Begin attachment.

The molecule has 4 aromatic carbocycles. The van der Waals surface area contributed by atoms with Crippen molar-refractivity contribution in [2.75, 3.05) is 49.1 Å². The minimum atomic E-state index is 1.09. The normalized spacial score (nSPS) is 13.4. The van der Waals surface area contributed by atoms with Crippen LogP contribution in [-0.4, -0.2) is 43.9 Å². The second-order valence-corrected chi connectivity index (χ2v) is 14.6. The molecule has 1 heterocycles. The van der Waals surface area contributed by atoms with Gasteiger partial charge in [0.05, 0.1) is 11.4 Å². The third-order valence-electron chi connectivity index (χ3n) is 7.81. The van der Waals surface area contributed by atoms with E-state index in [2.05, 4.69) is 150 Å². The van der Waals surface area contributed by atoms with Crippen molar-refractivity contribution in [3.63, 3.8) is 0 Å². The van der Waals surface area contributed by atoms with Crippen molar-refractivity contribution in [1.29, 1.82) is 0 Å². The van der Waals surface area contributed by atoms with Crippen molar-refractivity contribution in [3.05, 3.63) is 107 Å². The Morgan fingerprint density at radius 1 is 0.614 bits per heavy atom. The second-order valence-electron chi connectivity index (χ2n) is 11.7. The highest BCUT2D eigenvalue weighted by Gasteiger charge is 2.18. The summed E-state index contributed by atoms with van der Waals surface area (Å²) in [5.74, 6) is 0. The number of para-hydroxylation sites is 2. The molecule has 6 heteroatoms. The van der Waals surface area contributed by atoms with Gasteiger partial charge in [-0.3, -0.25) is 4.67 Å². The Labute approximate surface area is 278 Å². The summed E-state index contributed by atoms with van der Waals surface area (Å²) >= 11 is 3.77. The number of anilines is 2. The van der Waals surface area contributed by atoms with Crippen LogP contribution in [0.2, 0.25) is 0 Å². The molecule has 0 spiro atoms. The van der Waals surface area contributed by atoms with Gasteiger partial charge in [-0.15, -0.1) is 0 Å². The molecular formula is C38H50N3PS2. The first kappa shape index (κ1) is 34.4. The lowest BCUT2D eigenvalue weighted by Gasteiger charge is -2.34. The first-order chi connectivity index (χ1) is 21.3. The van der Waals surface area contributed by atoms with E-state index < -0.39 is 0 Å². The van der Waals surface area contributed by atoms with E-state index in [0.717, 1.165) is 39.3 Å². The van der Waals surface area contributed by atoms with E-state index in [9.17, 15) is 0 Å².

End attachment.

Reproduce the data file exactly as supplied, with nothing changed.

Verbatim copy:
The molecule has 4 aromatic carbocycles. The van der Waals surface area contributed by atoms with Crippen molar-refractivity contribution in [2.75, 3.05) is 49.1 Å². The minimum atomic E-state index is 1.09. The normalized spacial score (nSPS) is 13.4. The van der Waals surface area contributed by atoms with Crippen LogP contribution in [-0.4, -0.2) is 43.9 Å². The second-order valence-corrected chi connectivity index (χ2v) is 14.6. The molecule has 1 heterocycles. The van der Waals surface area contributed by atoms with Gasteiger partial charge in [0.05, 0.1) is 11.4 Å². The third-order valence-electron chi connectivity index (χ3n) is 7.81. The van der Waals surface area contributed by atoms with E-state index in [2.05, 4.69) is 150 Å². The van der Waals surface area contributed by atoms with Crippen molar-refractivity contribution in [3.63, 3.8) is 0 Å². The van der Waals surface area contributed by atoms with Crippen molar-refractivity contribution in [1.29, 1.82) is 0 Å². The van der Waals surface area contributed by atoms with Crippen molar-refractivity contribution in [3.05, 3.63) is 107 Å². The Morgan fingerprint density at radius 1 is 0.614 bits per heavy atom. The second-order valence-electron chi connectivity index (χ2n) is 11.7. The highest BCUT2D eigenvalue weighted by Gasteiger charge is 2.18. The summed E-state index contributed by atoms with van der Waals surface area (Å²) in [5.74, 6) is 0. The number of para-hydroxylation sites is 2. The molecule has 6 heteroatoms. The van der Waals surface area contributed by atoms with Gasteiger partial charge in [-0.3, -0.25) is 4.67 Å². The Labute approximate surface area is 278 Å². The summed E-state index contributed by atoms with van der Waals surface area (Å²) >= 11 is 3.77. The number of anilines is 2. The van der Waals surface area contributed by atoms with Crippen LogP contribution in [0.2, 0.25) is 0 Å². The molecule has 0 spiro atoms. The van der Waals surface area contributed by atoms with Gasteiger partial charge in [-0.15, -0.1) is 0 Å². The molecular formula is C38H50N3PS2. The first kappa shape index (κ1) is 34.4. The lowest BCUT2D eigenvalue weighted by Gasteiger charge is -2.34. The first-order chi connectivity index (χ1) is 21.3. The van der Waals surface area contributed by atoms with E-state index < -0.39 is 0 Å². The van der Waals surface area contributed by atoms with E-state index in [0.717, 1.165) is 39.3 Å². The van der Waals surface area contributed by atoms with E-state index in [9.17, 15) is 0 Å².